Federal budget 2018 returned with some disappointment
The 2018 federal Budget which was announced Tuesday night May 8 2018 rightly puts the focus on jobs and skills and highlights the importance of setting sound economic fundamentals by returning the budget to surplus earlier than anticipated, According to the chief executive of Australian Food and Grocery Council (AFGC).
AFGC CEO Ms Tanya Barden said that the Government’s efforts to return a Budget surplus a year earlier than predicted should be acknowledged while also welcoming the range of budget measures aimed at stimulating employment growth, enhancing skills and training and investment in vital public infrastructure.
“The Government is taking action to achieving a surplus of $2.2 billion 2020/21, reducing the uncertainty for business which undermines the confidence and investment essential to underpin jobs and growth,” said Barden.
“The Government has recognised the need to establish and then build ongoing Budget surpluses without resorting to increased taxation that would dampen business and investment confidence and consumer spending,” she said.
Other commentators said that the tax cuts for low to middle income earners will encourage and support retail spending which should have flow on benefits up the Fast Moving Consumer Goods supply chain.
For the Australian food and grocery and agri-food sectors which are spread across the length and breadth of the country, the significant boost in infrastructure planning and delivery is viewed as essential for developing supply chain solutions that create world leading, efficient channels to market.
“The Government’s announcement of $225 million to improve the accuracy of GPS in Australia may greatly assist and improve High Performance Vehicle Road Mapping.
”It has been difficult to get accurate maps that show the smaller local roads and led to some uncertainty about what vehicles are allowed in the ‘last mile’ to a delivery,” said AFCG’s Barden.
“This Budget’s investment in upskilling our workforce is welcome, given that the $127 billion food and grocery sector is becoming increasingly specialised in the physical manufacturing as well as the computing and software technologies that control processes. These funding programs will assist companies meet the skill workforce needs of modern manufacturing.”m she said.
An ongoing commitment to establish globally competitive taxation rates, and that continuation of the SME instant write off is good for small manufacturers and suppliers, disappointingly this Budget does little to help mitigate high energy prices or stimulate investment in food and grocery manufacturing.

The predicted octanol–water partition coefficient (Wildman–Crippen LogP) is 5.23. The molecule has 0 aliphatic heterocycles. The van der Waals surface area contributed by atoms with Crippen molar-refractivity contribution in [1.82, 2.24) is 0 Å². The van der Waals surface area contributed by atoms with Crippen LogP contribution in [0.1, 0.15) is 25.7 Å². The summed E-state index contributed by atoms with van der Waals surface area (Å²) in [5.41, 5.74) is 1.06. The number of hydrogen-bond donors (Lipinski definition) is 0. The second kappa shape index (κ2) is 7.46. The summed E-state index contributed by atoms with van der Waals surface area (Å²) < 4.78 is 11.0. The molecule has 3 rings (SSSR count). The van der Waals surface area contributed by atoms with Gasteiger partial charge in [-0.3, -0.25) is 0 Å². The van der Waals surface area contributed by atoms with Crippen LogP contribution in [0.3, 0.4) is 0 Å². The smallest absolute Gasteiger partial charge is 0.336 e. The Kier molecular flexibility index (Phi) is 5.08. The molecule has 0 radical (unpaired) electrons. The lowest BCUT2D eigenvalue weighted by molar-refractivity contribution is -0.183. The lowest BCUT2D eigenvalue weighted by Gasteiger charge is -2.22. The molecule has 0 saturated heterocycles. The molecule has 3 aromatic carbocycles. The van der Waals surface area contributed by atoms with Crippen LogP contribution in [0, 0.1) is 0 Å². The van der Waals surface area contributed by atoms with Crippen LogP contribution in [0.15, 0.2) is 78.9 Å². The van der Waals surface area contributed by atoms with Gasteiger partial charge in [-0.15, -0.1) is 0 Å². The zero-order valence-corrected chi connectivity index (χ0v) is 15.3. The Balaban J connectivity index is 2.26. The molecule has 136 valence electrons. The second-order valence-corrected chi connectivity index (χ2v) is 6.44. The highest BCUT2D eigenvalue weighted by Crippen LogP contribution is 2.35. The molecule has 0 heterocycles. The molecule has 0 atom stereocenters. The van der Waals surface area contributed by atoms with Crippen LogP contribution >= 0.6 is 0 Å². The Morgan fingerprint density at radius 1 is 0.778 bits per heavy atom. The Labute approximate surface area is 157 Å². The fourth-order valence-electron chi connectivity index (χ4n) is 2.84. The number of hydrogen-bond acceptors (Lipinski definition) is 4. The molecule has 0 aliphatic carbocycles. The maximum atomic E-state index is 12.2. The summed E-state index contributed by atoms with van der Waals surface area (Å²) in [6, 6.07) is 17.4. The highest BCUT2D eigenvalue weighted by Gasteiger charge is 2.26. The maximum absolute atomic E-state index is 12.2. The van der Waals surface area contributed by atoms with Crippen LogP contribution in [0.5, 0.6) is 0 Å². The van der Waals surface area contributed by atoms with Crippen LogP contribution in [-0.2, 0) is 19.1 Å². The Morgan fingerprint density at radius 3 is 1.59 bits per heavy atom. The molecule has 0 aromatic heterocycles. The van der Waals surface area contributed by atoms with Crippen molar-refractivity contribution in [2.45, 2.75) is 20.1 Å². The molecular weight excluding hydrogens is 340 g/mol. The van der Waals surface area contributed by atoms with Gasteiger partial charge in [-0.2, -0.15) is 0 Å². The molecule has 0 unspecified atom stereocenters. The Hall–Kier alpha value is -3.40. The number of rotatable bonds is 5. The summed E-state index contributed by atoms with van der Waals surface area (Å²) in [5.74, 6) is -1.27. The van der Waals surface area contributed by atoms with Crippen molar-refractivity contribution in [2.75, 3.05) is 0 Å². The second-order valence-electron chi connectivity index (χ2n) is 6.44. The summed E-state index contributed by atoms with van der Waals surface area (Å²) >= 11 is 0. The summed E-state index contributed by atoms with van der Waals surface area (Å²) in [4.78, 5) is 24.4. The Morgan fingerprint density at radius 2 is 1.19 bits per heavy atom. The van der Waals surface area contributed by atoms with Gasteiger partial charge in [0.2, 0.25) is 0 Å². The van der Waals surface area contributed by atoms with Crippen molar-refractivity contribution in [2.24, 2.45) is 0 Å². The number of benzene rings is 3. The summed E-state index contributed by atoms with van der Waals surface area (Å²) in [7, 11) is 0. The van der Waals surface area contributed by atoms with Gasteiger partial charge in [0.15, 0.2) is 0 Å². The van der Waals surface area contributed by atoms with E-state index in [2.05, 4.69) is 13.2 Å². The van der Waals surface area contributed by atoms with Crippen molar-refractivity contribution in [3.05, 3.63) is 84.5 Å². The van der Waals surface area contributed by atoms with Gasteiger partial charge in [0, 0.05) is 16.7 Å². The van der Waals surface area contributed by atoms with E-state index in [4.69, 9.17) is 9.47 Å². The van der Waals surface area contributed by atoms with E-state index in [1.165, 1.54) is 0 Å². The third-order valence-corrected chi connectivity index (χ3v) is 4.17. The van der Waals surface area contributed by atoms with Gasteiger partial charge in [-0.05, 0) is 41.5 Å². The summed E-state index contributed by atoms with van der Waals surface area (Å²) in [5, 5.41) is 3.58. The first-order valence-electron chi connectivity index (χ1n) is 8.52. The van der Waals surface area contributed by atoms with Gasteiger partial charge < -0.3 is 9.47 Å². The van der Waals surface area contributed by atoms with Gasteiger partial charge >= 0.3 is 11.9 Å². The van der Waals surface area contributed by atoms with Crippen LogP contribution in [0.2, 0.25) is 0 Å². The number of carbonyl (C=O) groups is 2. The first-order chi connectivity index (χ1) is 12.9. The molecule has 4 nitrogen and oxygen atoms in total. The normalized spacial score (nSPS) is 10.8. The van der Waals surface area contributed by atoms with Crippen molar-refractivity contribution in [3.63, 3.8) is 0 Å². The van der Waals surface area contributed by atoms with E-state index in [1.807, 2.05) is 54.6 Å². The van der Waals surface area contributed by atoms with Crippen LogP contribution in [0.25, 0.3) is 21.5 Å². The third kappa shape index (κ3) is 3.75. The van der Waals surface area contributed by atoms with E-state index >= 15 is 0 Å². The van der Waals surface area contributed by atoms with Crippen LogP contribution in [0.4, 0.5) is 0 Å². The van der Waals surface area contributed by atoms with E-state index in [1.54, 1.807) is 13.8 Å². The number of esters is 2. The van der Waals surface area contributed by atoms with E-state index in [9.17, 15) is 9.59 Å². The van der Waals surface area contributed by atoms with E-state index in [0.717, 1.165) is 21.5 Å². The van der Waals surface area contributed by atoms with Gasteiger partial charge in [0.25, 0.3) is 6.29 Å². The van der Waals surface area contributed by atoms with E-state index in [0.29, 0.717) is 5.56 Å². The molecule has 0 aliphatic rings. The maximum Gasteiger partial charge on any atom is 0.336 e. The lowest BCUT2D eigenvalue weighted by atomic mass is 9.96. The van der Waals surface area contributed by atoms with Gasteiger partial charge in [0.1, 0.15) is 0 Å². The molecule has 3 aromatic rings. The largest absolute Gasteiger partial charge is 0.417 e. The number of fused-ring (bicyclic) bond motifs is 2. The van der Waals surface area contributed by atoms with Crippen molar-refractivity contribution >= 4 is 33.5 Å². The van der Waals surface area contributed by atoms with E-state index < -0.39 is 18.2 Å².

Small businesses now have longer to write off business purchases.
The Government extended the $20,000 instant asset write-off for another 12 months to June 30, 2019.
The initiative was initially introduced in the 2015-16 budget and has been kicked along at a cost of AUD $350 million over the forward estimates.
Trade is one of major focus’ for farmers in this year’s budget, with $51.3 million to be spent on six new on-the-ground agricultural trade councillors in new markets, plus the extension of those positions in Vietnam, Malaysia, the Middle East, China and Thailand, bringing the total to 22.
They will work on the ground to eliminate trade barriers, keep markets open and alert farmers to new trade opportunities.
In turn, industries will be expected to pay back just under half of the investment under a cost recovery plan.
Meanwhile, Treasurer Scott Morrison agreed to change the rules around craft brewing, announcing that the budget papers will include a policy to tax all beer kegs the same way if they hold eight litres or more. This would mean brewers paid around $8.50 per litre for all containers that hold more than eight litres. The same policy will also apply to distillers if they use containers of the same size.
In a statement, Morrison said the policy would assist 380 craft brewers and 100 domestic distillers across Australia. The exact dollar cost of the changes to the budget bottom line is expected to be outlined in tomorrow night’s budget papers.
In a press conference on Morrison said the craft brewing scene is a “dynamic, new industry that has been growing up in Australia” and small businesses in the sector deserve a more level playing field.
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